Microbiota-elicited γδ T cells can also impact distal immune function. They express a plethora of homing receptors that allows them to navigate to distant tissues and impact health or disease. For example, γδ T cells are recruited to the ischemic penumbra after ischemic stroke in a CCR6-dependent manner (203). There, they contribute to exacerbate brain injury through the production of IL-17A and subsequent recruitment of neutrophils (203205). In a recent study using a transient middle cerebral artery occlusion mouse model, the γδ17 T cells recruited to the ischemic brain originated from the small intestine and were dependent on specific commensal species for their maintenance (27). Alteration of the gut microbiota by antibiotic treatment led to a reduction in intestinal γδ17 T cells and diminished γδ T cell infiltration to the meninges, limiting injury. Thus, commensal-induced γδ T cells may have local and distal effects on pathological or physiological tissue processes.

It is now well established that the microbiota is a critical component of human health and disease. In addition to providing many enzymatic and metabolic pathways and colonization resistance to invading pathogens, commensals also participate in the development of and shaping of the immune system (206). Dysbiosis can be sensed by the immune system and has been associated with the development or exacerbation of many diseases in many organ systems. Given their preferential association with epithelial and mucosal tissues, it is not surprising that some γδ T cell populations are also influenced by the microbiota.

Inflammatory Disease and Memory-Like γδ17 T Cell Response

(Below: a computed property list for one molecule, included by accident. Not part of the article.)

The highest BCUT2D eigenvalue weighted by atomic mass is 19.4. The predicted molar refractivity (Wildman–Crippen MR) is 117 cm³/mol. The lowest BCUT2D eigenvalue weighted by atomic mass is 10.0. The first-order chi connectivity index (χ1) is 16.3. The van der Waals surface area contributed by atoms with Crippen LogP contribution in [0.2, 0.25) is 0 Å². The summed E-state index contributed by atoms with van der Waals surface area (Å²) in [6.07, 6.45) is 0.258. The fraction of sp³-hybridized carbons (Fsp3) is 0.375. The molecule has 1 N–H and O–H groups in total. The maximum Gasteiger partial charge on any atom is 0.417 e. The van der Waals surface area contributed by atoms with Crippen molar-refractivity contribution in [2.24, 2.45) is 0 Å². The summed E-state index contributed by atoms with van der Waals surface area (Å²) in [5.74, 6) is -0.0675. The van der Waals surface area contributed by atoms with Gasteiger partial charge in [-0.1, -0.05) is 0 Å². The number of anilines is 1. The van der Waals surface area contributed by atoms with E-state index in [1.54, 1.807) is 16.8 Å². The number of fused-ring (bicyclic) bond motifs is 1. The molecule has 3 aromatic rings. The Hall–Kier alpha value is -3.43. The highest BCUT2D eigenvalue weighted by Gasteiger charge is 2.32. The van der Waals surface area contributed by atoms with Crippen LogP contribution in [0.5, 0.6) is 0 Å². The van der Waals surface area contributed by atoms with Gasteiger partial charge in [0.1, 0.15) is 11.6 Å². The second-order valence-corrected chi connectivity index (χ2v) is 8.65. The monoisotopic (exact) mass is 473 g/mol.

In addition to γδ T cell responses to the microbiota or after infection, γδ T cells have also been implicated in innate responses in inflammatory disease. Inflammatory diseases with γδ T cell contributions include multiple sclerosis or EAE (72), psoriasis (135), collagen induced arthritis (73), ankylosing spondylitis (74), inflammatory bowel disease (63, 64), and uveitis (75). One factor of inflammatory disease progression attributed to γδ T cells is IL-17A production, a feature often associated with changes in the microbiota (72, 73, 135). Inflammation-induced tissue damage may allow bacteria to bypass the epithelium leading to a positive feedback inflammatory loop. Interestingly, memory-like γδ T cell formation has been seen in inflammation of the skin (25, 26, 51, 207). IL-17A-producing Vγ2Vδ4+ T cells initially derive from the neonatal thymus where they are instructed with tissue tropism. IMQ-induced psoriasis-like skin inflammation triggers a potent long-lived Vγ2Vδ4+ T cell response (Figure 1) (25, 26). These Vγ2Vδ4+ T cells were phenotypically memory-like with a CD44hi CD62Llo CD27 expression pattern. Vγ2Vδ4+ T cells expanded after primary challenge and migrated from the draining lymph nodes to both the inflamed and uninflamed skin in a S1P1-dependent manner where they persisted. Migration of Vγ2Vδ4+ T cells from the circulation to the skin may also be influenced by signals including cutaneous lymphocyte antigen (CLA) binding to P- and E-selectins, CD103 interactions with E-cadherin, and C-C chemokine receptor type 2 (CCR2), and CCR6. CCR2 appeared essential for γδ17 T cell recruitment to inflamed tissues in B16 melanomas and EAE while CCR6 appeared necessary for dermal γδ17 T cell residence (208). Subsequent IMQ administration on previously untreated skin induced an accelerated and robust re-expansion of skin resident Vγ2Vδ4+ T cells that produced IL-17A/F and exacerbated disease (25, 26). IL-17 production and subsequent neutrophil recruitment for skin disease appeared be partially dependent on an NFκB-inducing kinase (207). Enhanced inflammation with subsequent exposure was also associated with the Vγ2Vδ4+ T cell recall response but independent of αβ T cells (26). These findings were also noted in an acute contact dermatitis model using dinitrofluorobenzene where a similar memory Vγ2+ γδ17 T cell population appeared predominately tissue-resident in classical parabiosis experiments (51). Together, these studies suggest that γδ T cells can modulate inflammatory diseases of the skin by forming long-lived tissue resident memory populations that exacerbate disease through the production of IL-17 family cytokines. While these studies suggest the establishment of long-lived memory T cells, whether this response is driven by a specific antigenic responsiveness or is broadly reactive is unclear.